Stewart Island is DRY
I’ve been carting water for our lawn and vegie garden since early December.
Technically Stewart Island is temperate rain forest. We actually don’t have a particularly high annual rainfall, these last 10 years averaging around 1.43 m. Not all that spectacular compared with Fiordland which reaches around 10m in places. But historically we get lots of days with measurable amounts of rain, and in the past, this spread out through the year, We actually get more rain days than Fiordland. Iris’ diary tells us that when we were building Sails Ashore in 2003/04 we had rain at some stage each day for 100 consecutive days. …..the builder was getting really pouty.
But what we’ve been noticing these last few years are extended dry periods, with very few rain days and very little falling when it does. This can be an issue, as our rainforest soils are very free draining, and so dry out very quickly. Even with the water I’ve pumped onto our lawns and garden it’s noticeably dry if you dig down a couple of spade depths. In a couple of places the soil level has dropped 20 mm odd, exposing roots which were previously just at surface level. The soils have dried back from a couple of retaining walls, leaving 10 or 15mm gap.
Successive extended dry period over the last several years has seen
a noticeable increase in the number of dead tree ferns
Under these dead tree fern stumps the forest floor is dust dry
Normally a strong moss green colour. Now dry and brown
Film fern should be green and translucent. Here black and shriveled..
Film fern is the first to suffer, as it often grows in shallow duff on top of a branch or log. This duff can dry out completely in as little as 5 warm dry days.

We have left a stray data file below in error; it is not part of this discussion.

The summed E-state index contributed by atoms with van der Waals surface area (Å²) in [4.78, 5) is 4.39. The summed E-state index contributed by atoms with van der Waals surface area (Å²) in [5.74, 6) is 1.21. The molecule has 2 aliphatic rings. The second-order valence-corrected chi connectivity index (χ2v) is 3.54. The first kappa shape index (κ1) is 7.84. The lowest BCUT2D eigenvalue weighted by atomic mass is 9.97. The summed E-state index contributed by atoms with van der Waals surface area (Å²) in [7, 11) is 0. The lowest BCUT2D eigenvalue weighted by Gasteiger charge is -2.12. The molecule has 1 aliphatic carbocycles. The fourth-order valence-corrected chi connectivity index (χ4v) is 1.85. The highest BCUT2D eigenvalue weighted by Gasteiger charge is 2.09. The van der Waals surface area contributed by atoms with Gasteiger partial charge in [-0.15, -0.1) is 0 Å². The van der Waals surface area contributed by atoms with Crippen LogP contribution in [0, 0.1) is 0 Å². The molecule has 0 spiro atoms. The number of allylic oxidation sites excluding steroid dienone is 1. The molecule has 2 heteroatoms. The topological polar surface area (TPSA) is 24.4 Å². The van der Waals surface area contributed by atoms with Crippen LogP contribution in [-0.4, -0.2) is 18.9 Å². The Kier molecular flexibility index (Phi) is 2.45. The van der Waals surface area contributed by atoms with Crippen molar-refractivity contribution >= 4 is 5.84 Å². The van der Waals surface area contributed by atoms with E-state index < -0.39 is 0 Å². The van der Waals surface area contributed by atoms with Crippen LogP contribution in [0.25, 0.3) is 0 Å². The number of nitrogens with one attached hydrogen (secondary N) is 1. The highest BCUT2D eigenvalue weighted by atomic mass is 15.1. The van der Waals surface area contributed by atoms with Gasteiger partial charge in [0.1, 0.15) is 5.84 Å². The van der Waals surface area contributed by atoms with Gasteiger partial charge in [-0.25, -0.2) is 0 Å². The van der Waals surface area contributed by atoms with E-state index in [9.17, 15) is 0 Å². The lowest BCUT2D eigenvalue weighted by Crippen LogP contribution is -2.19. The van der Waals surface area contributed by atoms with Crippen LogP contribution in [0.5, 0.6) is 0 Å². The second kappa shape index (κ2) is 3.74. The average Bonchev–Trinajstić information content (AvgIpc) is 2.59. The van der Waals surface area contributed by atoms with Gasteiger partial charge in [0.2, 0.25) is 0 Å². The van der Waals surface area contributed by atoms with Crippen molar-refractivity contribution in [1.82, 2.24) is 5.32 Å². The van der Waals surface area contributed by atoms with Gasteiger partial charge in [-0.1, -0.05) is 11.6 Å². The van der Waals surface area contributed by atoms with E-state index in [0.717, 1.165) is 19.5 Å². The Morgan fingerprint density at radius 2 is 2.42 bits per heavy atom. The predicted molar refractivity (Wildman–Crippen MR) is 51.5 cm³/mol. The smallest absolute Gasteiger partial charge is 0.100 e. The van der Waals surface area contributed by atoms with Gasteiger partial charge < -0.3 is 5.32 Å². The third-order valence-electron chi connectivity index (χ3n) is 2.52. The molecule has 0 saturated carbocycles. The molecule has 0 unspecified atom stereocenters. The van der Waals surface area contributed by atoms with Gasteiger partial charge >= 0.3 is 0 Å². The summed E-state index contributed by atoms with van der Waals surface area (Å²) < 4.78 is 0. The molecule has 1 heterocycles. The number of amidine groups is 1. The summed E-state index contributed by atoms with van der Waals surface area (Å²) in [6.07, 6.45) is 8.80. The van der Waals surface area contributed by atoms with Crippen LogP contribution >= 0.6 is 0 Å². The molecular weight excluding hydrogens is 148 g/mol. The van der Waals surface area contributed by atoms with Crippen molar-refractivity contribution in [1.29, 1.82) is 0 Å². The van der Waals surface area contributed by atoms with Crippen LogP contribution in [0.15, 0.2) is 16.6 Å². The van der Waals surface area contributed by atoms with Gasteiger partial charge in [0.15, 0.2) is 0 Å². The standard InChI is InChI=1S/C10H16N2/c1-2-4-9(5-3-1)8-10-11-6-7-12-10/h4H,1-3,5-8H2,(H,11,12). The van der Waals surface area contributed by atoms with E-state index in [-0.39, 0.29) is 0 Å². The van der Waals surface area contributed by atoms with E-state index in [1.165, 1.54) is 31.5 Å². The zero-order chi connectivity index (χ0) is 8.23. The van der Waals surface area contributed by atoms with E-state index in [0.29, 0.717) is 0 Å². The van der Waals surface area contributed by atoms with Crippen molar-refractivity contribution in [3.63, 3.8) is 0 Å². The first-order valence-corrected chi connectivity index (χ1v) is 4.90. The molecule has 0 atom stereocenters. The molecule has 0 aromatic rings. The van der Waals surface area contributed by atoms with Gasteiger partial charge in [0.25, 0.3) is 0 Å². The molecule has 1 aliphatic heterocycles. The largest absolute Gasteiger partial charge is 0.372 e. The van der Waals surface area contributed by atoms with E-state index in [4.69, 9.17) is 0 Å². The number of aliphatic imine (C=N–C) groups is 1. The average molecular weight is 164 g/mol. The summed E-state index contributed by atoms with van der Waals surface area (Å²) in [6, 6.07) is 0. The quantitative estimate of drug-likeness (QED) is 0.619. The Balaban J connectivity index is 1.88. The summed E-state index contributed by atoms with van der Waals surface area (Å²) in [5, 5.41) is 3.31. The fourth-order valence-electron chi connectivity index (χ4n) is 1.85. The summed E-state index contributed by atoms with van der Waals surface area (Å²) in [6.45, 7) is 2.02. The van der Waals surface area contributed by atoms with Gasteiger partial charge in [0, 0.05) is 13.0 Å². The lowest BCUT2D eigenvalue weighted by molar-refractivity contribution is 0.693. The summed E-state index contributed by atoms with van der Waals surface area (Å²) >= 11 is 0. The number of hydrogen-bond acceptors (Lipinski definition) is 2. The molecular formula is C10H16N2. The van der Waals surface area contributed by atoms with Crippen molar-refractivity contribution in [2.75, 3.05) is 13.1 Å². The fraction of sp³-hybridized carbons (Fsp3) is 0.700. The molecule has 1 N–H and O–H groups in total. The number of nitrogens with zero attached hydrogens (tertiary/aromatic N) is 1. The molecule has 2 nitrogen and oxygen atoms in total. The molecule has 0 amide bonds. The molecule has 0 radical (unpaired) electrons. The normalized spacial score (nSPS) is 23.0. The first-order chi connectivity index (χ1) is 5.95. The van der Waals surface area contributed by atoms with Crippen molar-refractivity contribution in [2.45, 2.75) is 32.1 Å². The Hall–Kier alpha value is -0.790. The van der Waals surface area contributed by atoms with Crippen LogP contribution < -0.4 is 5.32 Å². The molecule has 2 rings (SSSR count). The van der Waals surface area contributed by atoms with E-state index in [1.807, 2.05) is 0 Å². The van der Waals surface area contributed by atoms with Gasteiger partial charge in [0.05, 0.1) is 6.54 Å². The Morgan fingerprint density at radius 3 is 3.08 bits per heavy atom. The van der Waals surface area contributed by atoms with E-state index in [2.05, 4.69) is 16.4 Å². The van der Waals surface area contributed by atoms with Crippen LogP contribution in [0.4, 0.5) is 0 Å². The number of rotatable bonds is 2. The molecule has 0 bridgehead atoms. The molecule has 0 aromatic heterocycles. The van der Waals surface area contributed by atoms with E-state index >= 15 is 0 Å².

The film fern has no ability to conserve moisture, and will then start to shrivel, and can be quite dead in 10 days, though the rhizomes do survive until the duff becomes wet again.
We’ve had several years of these extended dry spells, and many of our ferns are not happy. Dicksonia squarrosa in particular are noticably suffering, with more dying each year. Their trunks can be quite thin, and thus vulnerable to drying out, which if for long enough is terminal for them. We are seeing increasing large patches of umbrella moss browning off, and film ferns wilting even when growing on the forest floor. These latter growing in thin duff on the upper slope of a branch are the first signs of a dry period, as they will wilt after 4 or 5 days of warm dry conditions.
Pohutukawa on Petersons Hill
I think these two large specimens are the oldest on Stewart Island and were large trees when I arrived in 1969.
I would guess they are the parents of many of the seedlings which have appeared since around 2000.
Wildling Pohutukawa on the roadside
Wildling Pohutukawa on the roadside
We have several Pohutukawa trees at Sails Ashore. Some we found as seedlings on the road side on Great Barrier Island, some are local seedlings
All of this is just part of the significant changes that have been happening to our Island climate. Looking back I think it was around 2006 that things really started to change. Prior to that every winter we’d get at least one coating of snow down into the village. Maybe 25mm deep, gone in a few hours. Since then we’ve never managed more than 5 or 6mm.
When I arrived in ’69 there were a couple of really spectacular Pohutukawa growing on the Petersons Hill Road. Planted of course as we are well south of their normal zone of New Plymouth/Gisborne and Abel Tasman National Park. But now we have seedlings popping up in several places, and by the look of them around 20 odd years old.
We don’t get much in the way of frosts, so in the past, with a bit of care it was not that difficult to get trees like Kauri, Karaka, Puriri and many years ago we’ve fruited both Tamarillo and Kiwi fruit outside. Back then more trouble than it was worth, But now perhaps time to try again. Maybe an avocardo as well.
Carting water for our garden is not that big an issue, and our warmer milder climate is really appreciated by Iris & I at least. I can’t remember when I had a really wet day on an Ulva Tour, nor when we’ve had to cancel a tour due to wind. Climate change is quite obviously causing all sorts of problems world wide, but just maybe Stewart Island will see a milder less “vigorous” climatic future.